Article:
Critical question for Dems: Will Cuomo run? On Politics Today


Washington -- A VINTAGE liberal Democrat from Ne Hampshire -- you know the type, she supported Eugene McCarthy in 1968, George McGovern in 1972, Morris Udall in 1976, Ted Kennedy in 1980 -- said the other day that she was thinking about backing Sen. Tom Harkin of Iowa for the 1992 Democratic presidential nomination. Then she added: "Unless, of course, Cuomo runs."

This is the name of the game in the Democratic Party today, waiting for Mario Cuomo to decide whether he will be a candidate. No other single decision has the potential to shape the campaign -- and perhaps the health of the party -- in the next decade.

The conditions are already ripe for a scarring internal contest. If Cuomo runs, there is certain to be a vigorous anyone-but-Cuomo campaign behind one of the more conservative alternatives. The obvious possibilities are Sen. Albert Gore Jr. of Tennessee and Gov. Bill Clinton of Arkansas.

Such a polarization could set the stage for a candidate perceived as more centrist, such as House Majority Leader Richard Gephardt or one who does not come into the contest with any clear ideological identification, such as Sen. John D. (Jay) Rockefeller IV of West Virginia.

But Cuomo is the key. The assumption in the political community is that the New York governor would be a strong favorite for the nomination because of the disproportionate influence of liberal activists in the caucus and primary competition for delegates. But many party professionals are also persuaded that Cuomo, another Northeastern ethnic liberal, could be a disaster for his party in the general election contest against President Bush.

Such formulations are too pat to be taken at face value. If it is true that Cuomo would be carrying some heavy political baggage into the campaign, it is equally accurate to say that he is a politician of such personal force that Republicans would find it far more difficult to define him in their own terms than they found Michael Dukakis three years ago.

The operative point now, however, is that a Cuomo candidacy would have at least two results. First, it could overwhelm such liberal alternatives as Tom Harkin and perhaps Sen. Bob Kerrey of Nebraska. Second, it would evoke an intense reaction from Democrats in the South and some Western states who have reached a point at which they are no longer willing to swallow a candidate they see as the lineal successor of George McGovern, Walter Mondale and Michael Dukakis.

The distance between Cuomo and these more centrist party leaders is most apparent in the sparring between him and the Democratic Leadership Council. In an interview with David S. Broder of the Washington Post the other day, Cuomo criticized the DLC for its "implicit position that we have something we have to apologize for and now we have to move to the middle."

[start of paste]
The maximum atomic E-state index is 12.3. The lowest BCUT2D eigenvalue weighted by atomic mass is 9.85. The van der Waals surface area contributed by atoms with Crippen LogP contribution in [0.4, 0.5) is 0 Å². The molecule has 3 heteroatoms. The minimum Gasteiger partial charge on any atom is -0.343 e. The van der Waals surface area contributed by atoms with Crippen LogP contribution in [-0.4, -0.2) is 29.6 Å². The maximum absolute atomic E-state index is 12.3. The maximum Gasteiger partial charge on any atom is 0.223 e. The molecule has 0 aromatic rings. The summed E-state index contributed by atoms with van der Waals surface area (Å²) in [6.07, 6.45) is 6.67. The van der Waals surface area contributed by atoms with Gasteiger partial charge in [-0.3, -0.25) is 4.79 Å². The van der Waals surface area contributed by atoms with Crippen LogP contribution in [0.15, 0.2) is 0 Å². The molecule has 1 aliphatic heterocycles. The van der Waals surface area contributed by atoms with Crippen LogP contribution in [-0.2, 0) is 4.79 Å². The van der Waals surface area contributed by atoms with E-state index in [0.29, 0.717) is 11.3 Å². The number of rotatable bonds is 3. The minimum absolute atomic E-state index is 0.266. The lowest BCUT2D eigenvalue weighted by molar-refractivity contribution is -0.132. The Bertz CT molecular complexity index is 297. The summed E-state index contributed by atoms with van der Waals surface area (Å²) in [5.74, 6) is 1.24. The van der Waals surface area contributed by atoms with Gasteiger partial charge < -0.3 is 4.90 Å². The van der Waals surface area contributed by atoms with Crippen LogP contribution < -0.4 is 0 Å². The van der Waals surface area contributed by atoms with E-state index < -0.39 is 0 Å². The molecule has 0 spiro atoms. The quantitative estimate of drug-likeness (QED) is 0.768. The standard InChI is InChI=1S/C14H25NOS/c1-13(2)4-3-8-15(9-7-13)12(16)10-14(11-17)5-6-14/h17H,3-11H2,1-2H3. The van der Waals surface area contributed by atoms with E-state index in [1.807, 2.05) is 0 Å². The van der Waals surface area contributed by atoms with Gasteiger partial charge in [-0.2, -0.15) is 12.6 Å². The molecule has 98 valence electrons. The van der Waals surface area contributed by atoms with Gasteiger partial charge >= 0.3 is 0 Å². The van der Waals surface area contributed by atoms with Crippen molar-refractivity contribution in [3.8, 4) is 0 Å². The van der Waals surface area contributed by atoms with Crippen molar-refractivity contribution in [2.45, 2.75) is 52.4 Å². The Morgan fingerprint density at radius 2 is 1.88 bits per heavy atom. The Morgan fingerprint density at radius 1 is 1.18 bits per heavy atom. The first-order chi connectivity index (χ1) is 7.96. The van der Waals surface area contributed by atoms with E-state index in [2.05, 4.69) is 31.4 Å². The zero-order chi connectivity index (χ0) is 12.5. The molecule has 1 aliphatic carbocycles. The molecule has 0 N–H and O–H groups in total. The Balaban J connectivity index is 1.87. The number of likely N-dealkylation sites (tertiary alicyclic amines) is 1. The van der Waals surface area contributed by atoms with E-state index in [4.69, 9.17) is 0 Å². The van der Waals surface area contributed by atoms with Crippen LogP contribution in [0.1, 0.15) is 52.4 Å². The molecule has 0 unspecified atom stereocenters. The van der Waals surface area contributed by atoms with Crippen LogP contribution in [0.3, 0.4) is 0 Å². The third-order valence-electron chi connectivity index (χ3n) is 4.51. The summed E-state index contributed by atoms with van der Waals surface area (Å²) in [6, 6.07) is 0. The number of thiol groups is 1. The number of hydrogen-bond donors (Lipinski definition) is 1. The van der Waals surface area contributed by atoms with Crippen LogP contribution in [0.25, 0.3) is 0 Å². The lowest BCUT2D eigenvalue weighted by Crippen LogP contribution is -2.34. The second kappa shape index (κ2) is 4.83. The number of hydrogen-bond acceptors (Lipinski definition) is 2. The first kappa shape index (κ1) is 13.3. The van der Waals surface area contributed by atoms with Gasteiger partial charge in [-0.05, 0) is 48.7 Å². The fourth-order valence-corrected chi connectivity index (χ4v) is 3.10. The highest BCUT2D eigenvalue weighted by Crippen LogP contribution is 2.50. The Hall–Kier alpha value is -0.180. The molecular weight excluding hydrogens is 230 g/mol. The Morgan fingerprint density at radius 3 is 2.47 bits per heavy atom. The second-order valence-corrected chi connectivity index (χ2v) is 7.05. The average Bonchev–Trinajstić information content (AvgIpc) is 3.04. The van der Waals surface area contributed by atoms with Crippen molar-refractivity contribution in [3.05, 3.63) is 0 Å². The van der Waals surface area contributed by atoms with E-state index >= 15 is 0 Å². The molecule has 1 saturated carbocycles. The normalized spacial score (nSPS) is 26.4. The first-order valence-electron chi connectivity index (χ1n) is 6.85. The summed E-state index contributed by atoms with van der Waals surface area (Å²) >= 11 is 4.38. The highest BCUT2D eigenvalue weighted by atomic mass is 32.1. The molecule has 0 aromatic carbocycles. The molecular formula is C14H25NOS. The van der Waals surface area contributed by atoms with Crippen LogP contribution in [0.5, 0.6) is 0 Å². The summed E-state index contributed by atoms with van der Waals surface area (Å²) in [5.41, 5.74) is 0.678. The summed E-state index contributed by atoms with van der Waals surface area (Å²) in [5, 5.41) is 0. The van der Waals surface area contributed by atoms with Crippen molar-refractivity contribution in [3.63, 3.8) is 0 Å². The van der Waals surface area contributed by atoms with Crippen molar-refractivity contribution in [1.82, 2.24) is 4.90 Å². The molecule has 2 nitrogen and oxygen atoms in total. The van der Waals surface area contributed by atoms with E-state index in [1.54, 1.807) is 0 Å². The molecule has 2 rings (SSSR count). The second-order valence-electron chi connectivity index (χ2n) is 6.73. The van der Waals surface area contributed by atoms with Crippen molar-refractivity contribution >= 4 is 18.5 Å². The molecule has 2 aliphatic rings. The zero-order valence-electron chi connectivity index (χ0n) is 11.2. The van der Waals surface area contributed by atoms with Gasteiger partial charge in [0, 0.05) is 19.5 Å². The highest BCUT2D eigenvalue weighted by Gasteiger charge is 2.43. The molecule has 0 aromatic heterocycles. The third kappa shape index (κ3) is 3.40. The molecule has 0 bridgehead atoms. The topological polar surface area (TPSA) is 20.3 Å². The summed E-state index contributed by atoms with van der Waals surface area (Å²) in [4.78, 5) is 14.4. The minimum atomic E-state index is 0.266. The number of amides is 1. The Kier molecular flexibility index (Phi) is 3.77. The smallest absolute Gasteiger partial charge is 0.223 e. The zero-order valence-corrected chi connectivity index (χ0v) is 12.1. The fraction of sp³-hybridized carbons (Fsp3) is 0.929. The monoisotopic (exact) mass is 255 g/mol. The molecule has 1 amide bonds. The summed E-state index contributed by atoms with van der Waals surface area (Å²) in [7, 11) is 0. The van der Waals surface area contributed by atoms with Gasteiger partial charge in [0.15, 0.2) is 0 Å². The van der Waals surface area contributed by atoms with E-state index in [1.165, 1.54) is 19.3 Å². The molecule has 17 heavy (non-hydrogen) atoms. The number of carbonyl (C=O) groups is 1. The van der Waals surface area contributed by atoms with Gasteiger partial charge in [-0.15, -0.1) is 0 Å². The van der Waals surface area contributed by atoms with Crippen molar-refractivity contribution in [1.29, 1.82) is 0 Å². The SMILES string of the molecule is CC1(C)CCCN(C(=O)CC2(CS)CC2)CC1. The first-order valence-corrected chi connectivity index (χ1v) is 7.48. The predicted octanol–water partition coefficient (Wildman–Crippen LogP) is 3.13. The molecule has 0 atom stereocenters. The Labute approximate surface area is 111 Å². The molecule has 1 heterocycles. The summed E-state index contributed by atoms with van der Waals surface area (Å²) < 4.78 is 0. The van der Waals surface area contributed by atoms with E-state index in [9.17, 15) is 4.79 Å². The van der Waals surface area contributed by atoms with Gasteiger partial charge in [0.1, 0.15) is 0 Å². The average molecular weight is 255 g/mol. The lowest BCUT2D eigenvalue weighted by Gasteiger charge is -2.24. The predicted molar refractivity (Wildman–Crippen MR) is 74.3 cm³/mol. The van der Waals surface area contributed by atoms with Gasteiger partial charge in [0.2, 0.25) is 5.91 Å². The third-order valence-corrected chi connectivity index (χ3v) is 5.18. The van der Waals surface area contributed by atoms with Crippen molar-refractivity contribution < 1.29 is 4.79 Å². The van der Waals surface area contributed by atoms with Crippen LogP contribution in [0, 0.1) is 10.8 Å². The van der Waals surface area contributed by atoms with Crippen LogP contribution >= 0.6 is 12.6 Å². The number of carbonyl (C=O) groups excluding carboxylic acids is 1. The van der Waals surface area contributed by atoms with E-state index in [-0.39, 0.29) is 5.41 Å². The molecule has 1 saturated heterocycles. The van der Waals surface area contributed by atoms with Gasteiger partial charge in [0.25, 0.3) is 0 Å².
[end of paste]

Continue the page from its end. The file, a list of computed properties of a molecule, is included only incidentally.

Cuomo holds some high cards if he cares to play them. He is the best known of any of the likely Democratic candidates except Jesse Jackson and thus could afford to delay a decision until October or November with a reasonable assurance he still would have time to raise enough money to compete effectively. If the California primary is moved up to March 3, now a realistic possibility, he would have a decided advantage in competing in a situation in which name recognition and money would be the prime assets.

If Cuomo were to decide against running, the internal warfare in the party probably would be far less intense, depending on who else decides to compete. Without Cuomo in the field, Harkin could expect to be a rallying point for liberals, just as Clinton or Gore or both could be for more centrist Democrats. The wild cards in the field would be Gephardt, who associates depict as genuinely undecided, and Rockefeller, whose celebrity gives him measure of insulation from easy stereotyping.

But the critical question for the Democrats is whether any of these candidates can move effectively to establish themselves over the summer while Cuomo is making a series of speeches around the country -- speeches ostensibly intended to define a Democratic domestic agenda but inevitably seen as preparing the ground for a Cuomo candidacy.

At least two of them, Rockefeller and Harkin, seemed prepared to try, along with Gov. L. Douglas Wilder of Virginia and former Sen. Paul Tsongas of Massachusetts. But the final shape of the Democratic contest will not become clear until Mario Cuomo makes his move.

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